WATSON

OPTIMISM


BIOGRAPHICAL NOTE

John Watson, widely known under his pen name of "Ian Maclaren," was born at Manningtree, Essex, England, in 1850. For many years he was pastor of Free St. Matthew's Church, Glasgow. He died at Mt. Pleasant, Iowa, in 1907. He enjoyed unusual popularity, both as a preacher and as a lecturer. In 1896 he gave a course of lectures to the students of Yale. "The Bonnie Brier Bush" is his best-known book. Another volume of his, "The Cure of Souls," is full of splendid practical suggestions for the minister and divinity student. Here is a sample of his satire directed toward certain speakers: "It is said that there are ingenious books which contain extracts—very familiar as a rule—on every religious subject, so that the minister, having finished his sermon on faith or hope, has only to take down this pepper-caster and flavor his somewhat bare sentences with literature. If this ignominious tale be founded on fact, and be not a scandal of the enemy, then the Protestant Church ought also to have an 'Index Expurgatorius,' and its central authorities insert therein books which it is inexpedient for ministers to possess. In this class should be included 'The Garland of Quotations' and 'The Reservoir of Illustrations.'"

Lewis O. Brastow, D. D.


WATSON

1850-1907

OPTIMISM

Go ye therefore and teach all nations.—Matthew xxviii., 19.

Among the characteristics of Jesus' teaching which have passed into the higher consciousness of Christianity is an inextinguishable optimism. When He was only a village prophet, Jesus declared that the social Utopia of Isaiah was already being fulfilled; when He gave the Sermon on the Mount He spoke as a greater Moses, legislating not for a nation but for a race. If He called apostles, they were to disciple every creature, and if He died it was for a world. His generation might condemn Him, but they would see Him again on the clouds of heaven. His death would be celebrated in a sacrament unto every generation, and being lifted on a cross He would draw all men to Him. The apostles who failed in His lifetime would afterward do greater works than Himself, and He who departed from their sight would return in the Holy Ghost and be with them forever. He looks beyond His own land, and embraces a race in His plans. He ignores the defeats of His own ministry, and discounts the victory of His disciples. He teaches, commands, arranges, prophesies with a universal and eternal accent. This was not because he made light of His task or of His enemies; no one ever had such a sense of the hideous tyranny of sin or passed through such a Gehenna, but Jesus believed with all His heart and mind in the kingdom of God, that it was coming and must come. He held that the age of gold was not behind, but before humanity.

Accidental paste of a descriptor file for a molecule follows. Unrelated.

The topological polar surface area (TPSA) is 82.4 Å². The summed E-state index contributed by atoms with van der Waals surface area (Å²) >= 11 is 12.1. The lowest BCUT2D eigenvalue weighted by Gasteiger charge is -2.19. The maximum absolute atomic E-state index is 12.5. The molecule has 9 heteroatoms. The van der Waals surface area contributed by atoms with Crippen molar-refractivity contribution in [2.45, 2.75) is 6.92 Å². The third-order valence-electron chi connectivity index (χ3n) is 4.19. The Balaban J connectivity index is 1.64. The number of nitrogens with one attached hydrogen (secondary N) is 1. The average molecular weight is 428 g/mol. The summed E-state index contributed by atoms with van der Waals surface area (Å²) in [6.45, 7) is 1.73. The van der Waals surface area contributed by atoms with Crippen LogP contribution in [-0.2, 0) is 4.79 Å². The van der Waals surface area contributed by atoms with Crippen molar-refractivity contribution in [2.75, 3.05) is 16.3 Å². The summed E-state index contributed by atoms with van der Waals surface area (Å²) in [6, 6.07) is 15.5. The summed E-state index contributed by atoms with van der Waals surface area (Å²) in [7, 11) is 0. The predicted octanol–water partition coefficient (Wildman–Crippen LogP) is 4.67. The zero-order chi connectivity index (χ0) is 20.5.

The high spirit has passed into the souls of Christ's chief servants. The directors and pioneers, the martyrs and exemplars of our faith have had no misgivings; the light of hope has ever been shining on their faces. St. Paul boasted that he was a free-born Roman, but he was prouder to be a member of Christ's commonwealth, whose capital was in heaven and in which all nations were one. He was loyal subject of Cæsar, but he owned a more magnificent emperor at God's right hand. Above the forces of this present world he saw the principalities and powers in the heavenly places fighting for his faith. Scourged and imprisoned he burst into psalms, and he looked beyond his martyrdom to the crown of righteousness. Shackled to a soldier he wrote letters brimming over with joy, and confined to a barrack room he caught through a narrow window the gleam of the eternal city. Never did he flinch before a hostile world, never was he browbeaten by numbers, never was he discouraged by failure or reverse. He knew that he was on the winning side, and that he was laying the foundation of an everlasting state. You catch the same grand note in St. Augustine with all his horror of prevailing iniquity; in the medieval hymn writers celebrating Jerusalem the Golden, when clouds of judgment hung over their heads; and in the missionaries of the faith who toiled their life through without a convert, and yet died in faith. They might be losing, but their commander was winning. The cross might be surrounded with the smoke of battle, it was being carried forward to victory.